What happens though if we are home alone on a Saturday night and – instead of a) papering over the feelings by sitting in front of the telly or internet or b) intensifying our emotional negativity by calling what we’re experiencing ‘loneliness’ – we create space to feel what is happening in us? That space is called mindfulness and we can further dignify it by labelling it ‘rich solitude’. In this way, we remove at least one of the barbs.
By consciously re-labelling the evening as ‘solitude’ we take the boiling shame away. We have dignified what we’re experiencing enough to be able to sit with it. And there is something profoundly empowering about allowing ourselves to feel sadness or resentment or abandonment deeply. They’re all unpleasant quadrants of the emotion-mind but they are real and human and full of information.
I was troubled by a peculiar quivering anxiety
I have recently moved house out into the countryside – which I love – but, up until a month ago, whenever I didn’t have house guests or loved ones staying and sat down to do some work or just relax, I was troubled by a peculiar quivering anxiety. This core ‘quiver’ seemed to agitate me, no matter what I did, and for months I let it pass but fretted that there was something wrong with me physically.
Eventually, however, I sat with it (as I’m always telling other people to, finally tasting my own medicine!) and discovered in the quiver, a profound echo of a childhood terror of abandonment.
My childhood was fairly lonely, my brother was older and not much interested in playing with me, my Mum and Dad were both busy working to keep a roof over our heads and so I spend a lot of time on my own. (I would be interested to know whether those 10% who profess to be regularly lonely got into the habit when they were little.)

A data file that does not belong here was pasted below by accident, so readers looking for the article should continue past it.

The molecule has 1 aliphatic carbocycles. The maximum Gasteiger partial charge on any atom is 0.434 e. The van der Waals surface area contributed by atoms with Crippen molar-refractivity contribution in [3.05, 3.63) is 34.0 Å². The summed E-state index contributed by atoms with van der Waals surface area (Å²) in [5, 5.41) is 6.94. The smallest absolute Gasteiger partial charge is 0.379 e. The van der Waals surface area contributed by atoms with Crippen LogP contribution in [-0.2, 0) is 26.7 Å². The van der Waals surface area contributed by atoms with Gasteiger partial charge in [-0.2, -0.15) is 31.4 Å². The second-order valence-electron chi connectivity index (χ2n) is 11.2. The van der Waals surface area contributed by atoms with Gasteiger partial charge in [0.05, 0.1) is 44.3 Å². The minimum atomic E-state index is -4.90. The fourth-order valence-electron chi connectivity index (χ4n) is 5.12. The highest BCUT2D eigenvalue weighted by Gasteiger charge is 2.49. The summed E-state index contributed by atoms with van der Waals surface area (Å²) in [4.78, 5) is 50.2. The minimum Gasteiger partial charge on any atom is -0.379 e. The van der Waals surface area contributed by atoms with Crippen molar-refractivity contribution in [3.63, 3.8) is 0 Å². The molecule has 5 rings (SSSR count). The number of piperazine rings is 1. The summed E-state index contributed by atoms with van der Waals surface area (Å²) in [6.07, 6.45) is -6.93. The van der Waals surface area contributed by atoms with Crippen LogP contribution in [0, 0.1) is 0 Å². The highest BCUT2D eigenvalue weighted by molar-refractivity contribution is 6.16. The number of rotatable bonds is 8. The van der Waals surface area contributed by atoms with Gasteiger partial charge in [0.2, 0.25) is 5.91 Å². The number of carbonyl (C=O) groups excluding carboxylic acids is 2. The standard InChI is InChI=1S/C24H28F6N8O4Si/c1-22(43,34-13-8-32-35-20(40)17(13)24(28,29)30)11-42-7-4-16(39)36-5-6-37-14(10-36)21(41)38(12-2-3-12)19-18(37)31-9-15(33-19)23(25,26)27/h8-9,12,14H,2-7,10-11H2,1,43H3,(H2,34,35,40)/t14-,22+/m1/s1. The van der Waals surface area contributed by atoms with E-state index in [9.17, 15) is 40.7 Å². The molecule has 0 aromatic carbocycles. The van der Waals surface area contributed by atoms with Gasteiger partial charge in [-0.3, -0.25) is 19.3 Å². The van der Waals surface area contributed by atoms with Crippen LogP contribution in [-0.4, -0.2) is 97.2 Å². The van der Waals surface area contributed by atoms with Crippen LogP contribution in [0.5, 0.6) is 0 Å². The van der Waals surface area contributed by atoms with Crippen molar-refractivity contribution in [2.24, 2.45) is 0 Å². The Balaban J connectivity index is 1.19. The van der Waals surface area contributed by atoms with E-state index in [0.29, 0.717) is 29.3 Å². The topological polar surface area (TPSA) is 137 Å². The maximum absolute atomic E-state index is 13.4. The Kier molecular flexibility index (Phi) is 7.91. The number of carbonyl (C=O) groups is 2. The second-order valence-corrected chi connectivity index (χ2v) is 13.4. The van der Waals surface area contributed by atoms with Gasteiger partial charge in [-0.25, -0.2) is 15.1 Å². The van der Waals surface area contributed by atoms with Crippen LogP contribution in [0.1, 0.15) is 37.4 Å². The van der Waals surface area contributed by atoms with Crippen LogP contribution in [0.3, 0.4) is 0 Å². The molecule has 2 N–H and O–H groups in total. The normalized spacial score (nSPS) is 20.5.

I was able to ‘uncouple’ that ancient infant fear from the adult situation of being alone
In sitting with the ‘quiver’, I was able to access a store of real infant horror at being left alone – (remember for an infant abandonment is like a death sentence) and in naming that I was also able to ‘uncouple’ that ancient infant fear from the adult situation of being alone in my lovely, cosy house. It worked and the quiver receded.
I might suggest that all persistently troubling adult states have their radioactive core in unacknowledged infant terror which no one thought to turn off. And I might further suggest that loneliness almost always has its core in fear of abandonment.
As functioning adults – often with families of our own, relatively secure incomes, roofs above our heads, – we can gently reassure that infant part of ourselves that has been on red alert for so long that what we’re experiencing is not fatal abandonment but a relaxing night in, a night of pleasing solitude not horrible loneliness.
Again, I hasten to add that I’m not speaking from a position of authority. Much of what I write on this subject – at this early stage of the project – is a surmise and hunch. But some of the responses coming in seem to suggest that I’m not a million miles off.
I’d love to know your thoughts about solitude. Drop me a message with any thoughts, comments, questions, queries or insights that pop up while reading the blog. I’d love to hear from you!